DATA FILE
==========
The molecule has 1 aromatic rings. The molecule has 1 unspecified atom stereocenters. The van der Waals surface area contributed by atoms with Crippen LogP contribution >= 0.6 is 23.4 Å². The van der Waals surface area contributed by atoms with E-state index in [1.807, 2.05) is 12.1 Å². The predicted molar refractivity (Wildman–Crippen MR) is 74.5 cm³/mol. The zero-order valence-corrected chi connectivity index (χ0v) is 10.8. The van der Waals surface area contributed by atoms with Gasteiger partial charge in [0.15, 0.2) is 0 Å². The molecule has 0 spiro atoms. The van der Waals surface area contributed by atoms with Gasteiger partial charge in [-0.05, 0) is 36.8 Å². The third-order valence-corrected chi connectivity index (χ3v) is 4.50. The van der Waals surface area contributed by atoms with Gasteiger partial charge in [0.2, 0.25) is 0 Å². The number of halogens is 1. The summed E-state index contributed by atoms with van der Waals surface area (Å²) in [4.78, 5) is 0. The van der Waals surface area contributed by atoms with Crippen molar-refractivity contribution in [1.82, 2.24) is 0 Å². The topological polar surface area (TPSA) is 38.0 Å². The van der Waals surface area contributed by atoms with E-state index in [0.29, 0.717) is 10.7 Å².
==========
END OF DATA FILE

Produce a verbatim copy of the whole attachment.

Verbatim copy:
The molecule has 1 aromatic rings. The molecule has 1 unspecified atom stereocenters. The van der Waals surface area contributed by atoms with Crippen LogP contribution >= 0.6 is 23.4 Å². The van der Waals surface area contributed by atoms with E-state index in [1.807, 2.05) is 12.1 Å². The predicted molar refractivity (Wildman–Crippen MR) is 74.5 cm³/mol. The zero-order valence-corrected chi connectivity index (χ0v) is 10.8. The van der Waals surface area contributed by atoms with Gasteiger partial charge in [0.15, 0.2) is 0 Å². The molecule has 0 spiro atoms. The van der Waals surface area contributed by atoms with Gasteiger partial charge in [-0.05, 0) is 36.8 Å². The third-order valence-corrected chi connectivity index (χ3v) is 4.50. The van der Waals surface area contributed by atoms with Gasteiger partial charge in [0.2, 0.25) is 0 Å². The number of halogens is 1. The summed E-state index contributed by atoms with van der Waals surface area (Å²) in [4.78, 5) is 0. The van der Waals surface area contributed by atoms with Crippen molar-refractivity contribution in [1.82, 2.24) is 0 Å². The topological polar surface area (TPSA) is 38.0 Å². The van der Waals surface area contributed by atoms with E-state index in [0.29, 0.717) is 10.7 Å².